Soldier missing in Korean War not forgotten


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The remains of a local soldier who disappeared 64 years ago after one of the most brutal and disastrous battles of the Korean War have been identified and will be interred with full military honors at Arlington National Cemetery on Wednesday, according to the U.S. Army and the man's relatives.

The few remaining family members of Army Sgt. Delbert D. Kovalcheck, of East Millsboro in Fayette County are honored and grateful for a chance to give their missing soldier a final resting place at last, said a cousin, Patricia Gable of Colleyville, Texas.

"It's so amazing," she said while traveling to Arlington, Va., Friday night. "I did not think they would find him, just because it had been -- how many years? -- 64 years now."

His remains were returned by North Korea in December 1993 and identified in October, according to the U.S. Department of Defense's Prisoner of War/Missing Personnel Office.

When Kovalcheck went missing in the aftermath of the battle at Chosin Reservoir in late November and early December 1950, he was 20 years old and assigned to the headquarters company of the 31stst Regimental Combat Team, also known as Task Force MacLean, which was supposed to protect a Marine Division ordered to push north toward the border with China.

As the task force began to move north in late November, however, it encountered heavy resistance from Chinese Communist forces that, unbeknownst to American military leaders planning the strategy, were pouring over the border into Korea and infiltrating territory held by United Nations forces, including American troops, according to the Army Historical Foundation.

Although the presence of large numbers of Chinese troops moving southward was reported by field commanders, Gen. Douglas MacArthur, commander of all United Nations forces in Korea, believed his forces were in position to end the war by Christmas and ordered the Marine and Army forces to continue pushing north, according to a report by the foundation's historian, Matthew J. Seelinger. Chinese troops ultimately encircled and nearly annihilated the task force, including some of the Army's most prestigious and promising commanders, according to Mr. Seelinger.

What followed was a long and harrowing retreat by truck convoy during which many survivors fought for their lives in hand-to-hand combat and many wounded were killed where they lay inside the trucks by Chinese rifle fire and grenades. Approximately 1,000 survivors of the task force's original 3,000 soldiers finally straggled across the frozen reservoir and into Marine lines on Dec. 1 and 2, according to Mr. Seelinger's account. Many suffered from wounds, frostbite and shock, and only 385 could be considered able-bodied enough to continue fighting, according to his account of the battle.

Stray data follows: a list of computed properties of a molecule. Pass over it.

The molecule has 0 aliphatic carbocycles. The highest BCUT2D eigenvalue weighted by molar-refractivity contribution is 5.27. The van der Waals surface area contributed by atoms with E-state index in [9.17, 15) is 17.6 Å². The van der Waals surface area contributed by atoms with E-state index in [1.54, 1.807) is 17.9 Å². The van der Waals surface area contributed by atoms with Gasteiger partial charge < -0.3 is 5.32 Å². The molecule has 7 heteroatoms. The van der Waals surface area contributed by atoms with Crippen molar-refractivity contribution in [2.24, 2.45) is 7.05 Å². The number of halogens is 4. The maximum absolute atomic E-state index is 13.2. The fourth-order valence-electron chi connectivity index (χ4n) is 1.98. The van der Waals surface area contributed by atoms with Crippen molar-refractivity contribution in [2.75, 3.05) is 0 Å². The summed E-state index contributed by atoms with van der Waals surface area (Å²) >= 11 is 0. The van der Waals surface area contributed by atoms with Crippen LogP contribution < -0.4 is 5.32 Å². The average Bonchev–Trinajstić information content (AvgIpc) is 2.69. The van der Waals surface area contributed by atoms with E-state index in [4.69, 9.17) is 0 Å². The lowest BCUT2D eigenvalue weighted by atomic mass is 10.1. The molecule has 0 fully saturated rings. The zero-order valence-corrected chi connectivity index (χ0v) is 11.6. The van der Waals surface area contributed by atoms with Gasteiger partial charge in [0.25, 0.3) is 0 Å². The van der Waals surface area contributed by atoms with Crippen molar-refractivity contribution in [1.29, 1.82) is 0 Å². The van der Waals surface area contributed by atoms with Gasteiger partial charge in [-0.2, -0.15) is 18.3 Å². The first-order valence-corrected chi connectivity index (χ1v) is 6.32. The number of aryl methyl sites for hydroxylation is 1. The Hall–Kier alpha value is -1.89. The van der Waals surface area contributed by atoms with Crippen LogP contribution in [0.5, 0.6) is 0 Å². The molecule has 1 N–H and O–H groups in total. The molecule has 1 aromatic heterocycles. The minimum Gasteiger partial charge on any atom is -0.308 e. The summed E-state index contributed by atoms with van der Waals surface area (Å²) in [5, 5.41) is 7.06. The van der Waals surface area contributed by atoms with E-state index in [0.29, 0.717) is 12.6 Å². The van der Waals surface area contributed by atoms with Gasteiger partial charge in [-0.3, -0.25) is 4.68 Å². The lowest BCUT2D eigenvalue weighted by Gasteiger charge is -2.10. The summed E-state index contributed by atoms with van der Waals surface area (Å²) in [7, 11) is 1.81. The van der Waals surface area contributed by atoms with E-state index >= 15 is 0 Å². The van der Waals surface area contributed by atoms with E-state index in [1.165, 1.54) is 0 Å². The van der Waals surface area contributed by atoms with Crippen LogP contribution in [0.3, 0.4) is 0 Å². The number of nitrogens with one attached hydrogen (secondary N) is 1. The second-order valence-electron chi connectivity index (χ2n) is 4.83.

"The Army has a saying, 'No man left behind,' but the Army left a lot of men behind because everyone was running for their lives because there were so many Chinese," Mrs. Gable said.

She said her cousin was accounted for at roll call on Dec. 5, but was missing at the next roll call on Dec. 12, which remains his official date of death.

Mrs. Gable said she doesn't remember much about her cousin, who enlisted when she was just a young girl, but she does remember family members waiting for some word of what happened to him.

"I remember my dad having to watch TV to see if his name would appear in the missing-in-action boys who were found," she said.

Many years passed, with thousands of servicemembers still missing. Some of them, at least, were identified after the North Koreans returned 208 boxes of American remains -- those of an estimated 350 to 400 troops -- between 1991 and 1994. Of those boxes, 12 were eventually found to contain the partial remains of Kovalcheck, according to his cousin.

"They were not kind to our boys," Mrs. Gable said.

Recently, a professional geneologist working for the Army contacted Mrs. Gable because she had posted her family tree -- including her Uncle Paul, who was Kovalcheck's father -- on Ancestry.com as part of her own family geneological research, Mrs. Gable said.

The geneologist had her contact the Army, which sent Mrs. Gable's brother a DNA test kit that was later determined to be a match with Paul Kovalcheck's DNA along the "Y" chromosome, making them relatives, she said.

Sgt. Kovalcheck's parents, and Mrs. Gable's, are deceased now. So are Kovalcheck's three sisters.

But Mrs. Gable, her brother, her husband, their children and grandchildren, and members of at least one second-cousin's family plan to attend Kovalcheck's burial service, which will include a horse-drawn caisson and 21-gun salute, on Wednesday, she said.

"We're just so honored to be part of this," she said.


Amy McConnell Schaarsmith: 412-608-3618 or aschaarsmith@gmail.com.

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